It might not be that hard for you to recognize the overt ways in which a partner pushes you around or bullies you. For example, if your partner is hypercritical, or consistently lets you know that things you do are never good enough; if he or she calls you names or insults you in public or in front of your friends and family; if the partner talks or yells over you in an attempt to block you from expressing your point of view; and of course, if he or she uses physical domination or abuse.
But you may be with someone who employs subtle, more manipulative ways of trying to control you—ways that confuse you or leave you feeling guilty or ashamed for challenging them.
The purpose of this post is to make you aware of some of the more insidious tactics a partner may use so that you can attempt to address them in your relationship. I’m not talking about an acute maneuver to control you; I’m referring to a mate who consistently—consciously or unconsciously—maneuvers you to benefit themselves. This is not about “blaming the victim.” And I’m not suggesting that you’re always right and your partner is always wrong. A relationship is a system made up of two interacting human parts, each of whom must take individual responsibility for their contributions to any relational strife. I’m addressing the partner who always seems to “turn the tables” on you no matter how right you might be, or how gentle you present your perspective. I’m speaking to those of you who have mates who never consider themselves wrong or at fault. These individuals may be too sensitive to admit any wrongdoing, or too anxious to give up any semblance of control in a relationship. No matter; the outcome is the same: A person who is difficult, if not impossible, to negotiate with.
Does your partner always cry when challenged? Most of us prefer not to see a partner cry. It can make can make you feel like a heel. But sometimes their crying may represent tears of rage. Crying may also be an effective tool to disarm you so that you’ll back off, or give in to their demands. This dynamic isn’t good for either partner. For example, John was upset because he could never seem to get his way in his relationship. “Every time I try to confront her about something that bothers me,” he said, “she’d start crying. I’d then feel guilty and back off. However, I would store my anger and eventually blow up. At first I blamed myself. I thought maybe I’m a terrible communicator. I also felt like a jerk, as if I was picking on her. But I soon realized that no matter what I said or how I said it, she would cry.” If you can tolerate your partner’s crying long enough to render it ineffective, perhaps they will learn to deal with you in a more authentic manner. Just make sure you’re not being too harsh.
The Blocker (“What About My Needs?”)
If your partner pulls this card on a regular basis, it can act as a roadblock to prevent you from getting what you want in the relationship, or in life. Relationships are about compromise, and if your mate uses this strategy against you it could render you frustrated and powerless. Before you jump, make sure you are meeting your partner’s desires when appropriate. Balance in meeting one another’s needs is vital to a healthy relationship. If you’re not invested in making your partner happy, trouble will eventually ensue. If you feel that you have done your best to please your mate, communicate this and evaluate your value differences.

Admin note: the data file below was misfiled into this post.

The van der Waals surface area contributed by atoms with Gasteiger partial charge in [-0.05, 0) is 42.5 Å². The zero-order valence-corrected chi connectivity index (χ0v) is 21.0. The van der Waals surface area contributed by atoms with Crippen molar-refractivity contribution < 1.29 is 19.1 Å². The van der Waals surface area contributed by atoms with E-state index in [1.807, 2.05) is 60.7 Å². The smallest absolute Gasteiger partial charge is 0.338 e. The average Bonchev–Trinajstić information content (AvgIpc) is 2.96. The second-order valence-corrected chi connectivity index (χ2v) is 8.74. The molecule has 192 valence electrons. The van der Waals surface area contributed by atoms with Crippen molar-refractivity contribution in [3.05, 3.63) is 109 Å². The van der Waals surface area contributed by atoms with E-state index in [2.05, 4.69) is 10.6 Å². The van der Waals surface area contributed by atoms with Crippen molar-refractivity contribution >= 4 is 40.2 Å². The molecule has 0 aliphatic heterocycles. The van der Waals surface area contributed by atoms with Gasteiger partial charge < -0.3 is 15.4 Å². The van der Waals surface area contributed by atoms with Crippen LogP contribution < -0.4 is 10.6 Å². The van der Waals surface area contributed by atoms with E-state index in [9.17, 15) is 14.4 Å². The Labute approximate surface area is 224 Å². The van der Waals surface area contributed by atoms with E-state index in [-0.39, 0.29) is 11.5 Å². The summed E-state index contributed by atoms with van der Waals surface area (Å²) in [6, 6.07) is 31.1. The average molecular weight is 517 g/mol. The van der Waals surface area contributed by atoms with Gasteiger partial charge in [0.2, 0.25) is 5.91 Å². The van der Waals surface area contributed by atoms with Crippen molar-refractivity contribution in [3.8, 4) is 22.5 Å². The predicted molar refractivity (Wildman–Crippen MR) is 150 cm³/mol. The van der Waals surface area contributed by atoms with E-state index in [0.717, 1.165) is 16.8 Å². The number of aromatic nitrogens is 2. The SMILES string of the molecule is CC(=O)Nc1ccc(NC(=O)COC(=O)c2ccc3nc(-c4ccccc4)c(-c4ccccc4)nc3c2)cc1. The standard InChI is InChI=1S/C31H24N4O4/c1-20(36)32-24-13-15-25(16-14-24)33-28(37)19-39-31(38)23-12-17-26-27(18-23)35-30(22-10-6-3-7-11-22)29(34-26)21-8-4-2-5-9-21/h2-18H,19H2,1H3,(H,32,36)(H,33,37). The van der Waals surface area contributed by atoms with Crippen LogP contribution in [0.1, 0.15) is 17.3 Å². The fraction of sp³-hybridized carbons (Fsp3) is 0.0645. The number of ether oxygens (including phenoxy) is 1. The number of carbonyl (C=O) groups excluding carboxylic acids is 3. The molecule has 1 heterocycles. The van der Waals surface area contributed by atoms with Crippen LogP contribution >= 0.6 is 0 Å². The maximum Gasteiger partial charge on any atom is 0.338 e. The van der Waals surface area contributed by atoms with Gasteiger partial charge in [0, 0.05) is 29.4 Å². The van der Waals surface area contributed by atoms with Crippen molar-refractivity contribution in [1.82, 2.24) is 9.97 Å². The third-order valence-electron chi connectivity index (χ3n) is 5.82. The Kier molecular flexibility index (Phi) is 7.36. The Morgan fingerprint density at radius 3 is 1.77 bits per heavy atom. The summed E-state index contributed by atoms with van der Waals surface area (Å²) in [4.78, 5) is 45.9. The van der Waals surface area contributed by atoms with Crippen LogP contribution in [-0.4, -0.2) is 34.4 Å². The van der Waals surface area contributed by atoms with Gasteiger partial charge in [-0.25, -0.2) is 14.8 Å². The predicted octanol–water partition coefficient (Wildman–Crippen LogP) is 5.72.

It may seem helpful at first, but if your partner takes too much control in your relationship it may cripple your self-worth and self-esteem. The more dependent you become, the more controlled you’ll be. It may be less work for you in the beginning of the relationship, but in the end you may find you have very little power. A recently divorced female client told me that throughout her marriage her husband had convinced her to let him make all the important financial decisions. “It was only after my divorce that I finally realized how good my financial judgment was,” she said.
If your partner has a tendency to challenge just about every word that comes out of your mouth, from quoting a literary figure properly to ordering the right glass of wine to go with your fish, then you can consider yourself intellectually bullied. The message is: “You’re an idiot, but I can straighten you out.”
If your partner seems to hold you accountable for everything from Lincoln’s assassination to the house being out of milk, consider yourself bullied into being the “bad guy.” Often such mates project whatever it is they think or feel onto you as a way of absolving themselves of responsibility.
If your partner always wants to change something about you in the name of making you a better person, perhaps you are being bullied. Some examples: Get a nose job, dress differently, get rid of those glasses, dress sexier, dress less sexy, and so on.
Not all control is bad. There are times when your partner’s need for it will benefit both of you. Perhaps your mate has greater interpersonal finesse, or is better at finance than you are. Maybe he or she partner is more accurate when quoting Shakespeare. A little constructive criticism can help you, but if you find yourself in a chronic state of powerlessness, you’re probably being pushed around too much.